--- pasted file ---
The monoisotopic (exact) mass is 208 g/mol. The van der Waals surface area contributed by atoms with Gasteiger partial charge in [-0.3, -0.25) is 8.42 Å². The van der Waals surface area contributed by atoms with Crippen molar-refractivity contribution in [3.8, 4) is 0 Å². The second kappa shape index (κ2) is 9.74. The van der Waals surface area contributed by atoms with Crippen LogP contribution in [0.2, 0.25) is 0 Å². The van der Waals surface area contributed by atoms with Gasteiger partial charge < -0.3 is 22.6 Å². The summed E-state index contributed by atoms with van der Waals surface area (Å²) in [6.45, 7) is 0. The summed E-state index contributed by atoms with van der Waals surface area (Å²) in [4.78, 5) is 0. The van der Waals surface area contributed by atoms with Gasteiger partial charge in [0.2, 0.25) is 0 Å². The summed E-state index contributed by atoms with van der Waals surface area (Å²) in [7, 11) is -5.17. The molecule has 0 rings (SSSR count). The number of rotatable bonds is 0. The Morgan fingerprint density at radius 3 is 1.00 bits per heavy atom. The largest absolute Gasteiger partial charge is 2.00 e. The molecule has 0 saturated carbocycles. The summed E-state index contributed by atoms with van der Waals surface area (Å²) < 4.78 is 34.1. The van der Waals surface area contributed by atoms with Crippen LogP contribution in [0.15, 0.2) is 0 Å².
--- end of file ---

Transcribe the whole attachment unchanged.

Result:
The monoisotopic (exact) mass is 208 g/mol. The van der Waals surface area contributed by atoms with Gasteiger partial charge in [-0.3, -0.25) is 8.42 Å². The van der Waals surface area contributed by atoms with Crippen molar-refractivity contribution in [3.8, 4) is 0 Å². The second kappa shape index (κ2) is 9.74. The van der Waals surface area contributed by atoms with Crippen LogP contribution in [0.2, 0.25) is 0 Å². The van der Waals surface area contributed by atoms with Gasteiger partial charge < -0.3 is 22.6 Å². The summed E-state index contributed by atoms with van der Waals surface area (Å²) in [6.45, 7) is 0. The summed E-state index contributed by atoms with van der Waals surface area (Å²) in [4.78, 5) is 0. The van der Waals surface area contributed by atoms with Gasteiger partial charge in [0.2, 0.25) is 0 Å². The summed E-state index contributed by atoms with van der Waals surface area (Å²) in [7, 11) is -5.17. The molecule has 0 rings (SSSR count). The number of rotatable bonds is 0. The Morgan fingerprint density at radius 3 is 1.00 bits per heavy atom. The largest absolute Gasteiger partial charge is 2.00 e. The molecule has 0 saturated carbocycles. The summed E-state index contributed by atoms with van der Waals surface area (Å²) < 4.78 is 34.1. The van der Waals surface area contributed by atoms with Crippen LogP contribution in [0.15, 0.2) is 0 Å².